Mike Connolly agreed, noting that with alumni set to converge on campus for the final games at the DECC and the christening games at the Amsoil, the team's history will be at a forefront and subsequently so will the pressure of doing those that came before them proud. As he pointed out, it's just another moment to channel as motivating factors to do something those teams never were able to accomplish.

"We've worked hard and put in the time to be where we're at but we're not satisfied, that's for sure," Mike Connolly said. "You talk to any player here and it's all about appreciating your history. We've had so many tremendous players come through here but yet we've only played for one national championship and haven't won one yet, so to be able to bring that to this program would be amazing. We think we have a team that can go far if we approach things the way we've approached it and we're really excited about the new rink and the direction of the team."

Sandelin is thrilled to see his players' appreciation of the past and realization that they have a chance to make history as a part of Bulldogs hockey history ends and another begins with the their new rink.

"Certainly with guys like Jack Connolly or Max Tardy, who grew up in Duluth and have watched this program their whole life, there's sentiment toward the program because of things like that but it's also things we've tried to do with all the players since I've been here," said Sandelin. "Over my time here, we've tried to get our alumni more involved in stuff like summer golf tournaments or functions during the year when the season is going on.

"There's one thing we haven't done here and that's win a national championship. We had some close calls in the '80s and we had the opportunity with me here in 2004 to play in the Frozen Four. But that is something that this group is focused on and trying to get done. We know all the great players that have come through here and really it still baffles me that we haven't won that national title. We have a great team here so we'll just take it day-by-day and see what happens."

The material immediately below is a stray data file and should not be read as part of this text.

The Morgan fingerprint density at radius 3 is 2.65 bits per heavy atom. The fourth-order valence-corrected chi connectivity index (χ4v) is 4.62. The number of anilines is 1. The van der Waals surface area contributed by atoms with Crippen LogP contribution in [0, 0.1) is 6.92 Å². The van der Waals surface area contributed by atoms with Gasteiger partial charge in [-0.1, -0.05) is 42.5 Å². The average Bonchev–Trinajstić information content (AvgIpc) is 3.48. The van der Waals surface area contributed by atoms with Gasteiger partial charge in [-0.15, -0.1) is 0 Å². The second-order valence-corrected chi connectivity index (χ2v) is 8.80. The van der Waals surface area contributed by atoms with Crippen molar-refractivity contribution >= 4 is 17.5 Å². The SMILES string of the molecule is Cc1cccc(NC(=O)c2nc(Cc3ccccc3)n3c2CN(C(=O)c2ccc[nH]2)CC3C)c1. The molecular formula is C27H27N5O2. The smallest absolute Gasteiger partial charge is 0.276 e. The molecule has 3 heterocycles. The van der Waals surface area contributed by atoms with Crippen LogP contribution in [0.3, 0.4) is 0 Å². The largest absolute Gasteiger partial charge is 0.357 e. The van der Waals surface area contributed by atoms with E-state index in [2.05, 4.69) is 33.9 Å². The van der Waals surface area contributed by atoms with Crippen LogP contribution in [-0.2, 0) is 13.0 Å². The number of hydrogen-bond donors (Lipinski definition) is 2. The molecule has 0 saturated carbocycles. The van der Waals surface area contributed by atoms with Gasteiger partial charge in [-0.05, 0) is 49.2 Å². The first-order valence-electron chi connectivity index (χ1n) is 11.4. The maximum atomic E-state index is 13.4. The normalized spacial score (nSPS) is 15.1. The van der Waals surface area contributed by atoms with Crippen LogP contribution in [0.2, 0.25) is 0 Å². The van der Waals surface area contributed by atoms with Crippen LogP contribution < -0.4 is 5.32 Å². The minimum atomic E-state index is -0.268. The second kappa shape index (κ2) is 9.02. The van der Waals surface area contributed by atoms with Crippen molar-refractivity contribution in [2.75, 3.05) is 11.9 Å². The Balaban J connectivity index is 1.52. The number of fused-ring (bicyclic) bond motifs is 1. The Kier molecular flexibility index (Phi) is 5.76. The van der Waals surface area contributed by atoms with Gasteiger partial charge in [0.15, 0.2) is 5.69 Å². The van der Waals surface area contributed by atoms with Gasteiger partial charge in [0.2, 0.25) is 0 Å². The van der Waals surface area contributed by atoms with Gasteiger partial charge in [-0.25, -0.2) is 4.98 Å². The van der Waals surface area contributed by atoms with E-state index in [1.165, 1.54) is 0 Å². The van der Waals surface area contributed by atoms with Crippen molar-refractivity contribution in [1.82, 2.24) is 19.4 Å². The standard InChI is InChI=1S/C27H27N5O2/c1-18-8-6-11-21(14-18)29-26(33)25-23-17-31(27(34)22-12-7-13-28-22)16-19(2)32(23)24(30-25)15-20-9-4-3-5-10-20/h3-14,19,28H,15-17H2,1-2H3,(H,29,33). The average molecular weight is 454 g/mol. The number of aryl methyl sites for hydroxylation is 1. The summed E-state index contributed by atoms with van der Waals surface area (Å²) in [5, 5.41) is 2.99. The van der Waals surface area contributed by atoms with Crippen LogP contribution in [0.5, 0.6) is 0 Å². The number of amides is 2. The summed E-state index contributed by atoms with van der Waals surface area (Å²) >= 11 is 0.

On Campus Notes -- Jerry York signed a new five-year contract with Boston College on Tuesday that will keep him behind the Eagles' bench through the 2014-15 season. "I am very happy to continue my career here at Boston College," York said in a press release. "Since returning to my alma mater 16 years ago, I have been blessed to be surrounded by outstanding assistant coaches and staff members, and countless players with great talent and character. In addition, the support from our administration has been fantastic. I look forward to the years ahead as we strive to keep Boston College among the nation's premier hockey programs." York, a 1967 BC graduate, assumed the coaching duties June 15, 1994. The 2010-11 campaign is his 39th season as a coach, as he spent seven years (1972-79) at Clarkson and 15 years (1979-94) at Bowling Green, where he led the Falcons to a national title in 1984. York also is college hockey's second all-time winningest coach (first among active Division I coaches) with 858 victories. ... Staying with the Eagles, John Muse made 32 saves in a 4-0 shutout of Maine Friday and followed that with a 38-save outing in Sunday's 4-1 win against Maine. Muse is ranked third nationally in goals-against average (1.45) and save percentage (.955). ... University of Denver freshman goaltender Sam Brittain and freshman defenseman David Makowski recently earned WCHA honors. Brittain was named WCHA Defensive Player of the Week, while Makowski earned his second consecutive WCHA Rookie of the Week honor. Brittain backstopped Denver to a two-game home-ice sweep of league rival Bemidji State last weekend. He stopped 14 shots in Denver's 3-1 win Nov. 19 and 20 shots in the 4-2 win Nov. 20. Brittain has started the last 11 games for Denver and has posted a 7-3-2 record with a 1.95 GAA and .934 save percentage. He leads the WCHA in save percentage and ranks second in GAA. Makowski had an assist in the 3-1 win and a goal and an assist in the 4-2 victory, extending his point streak to four games with his second career multi-point game.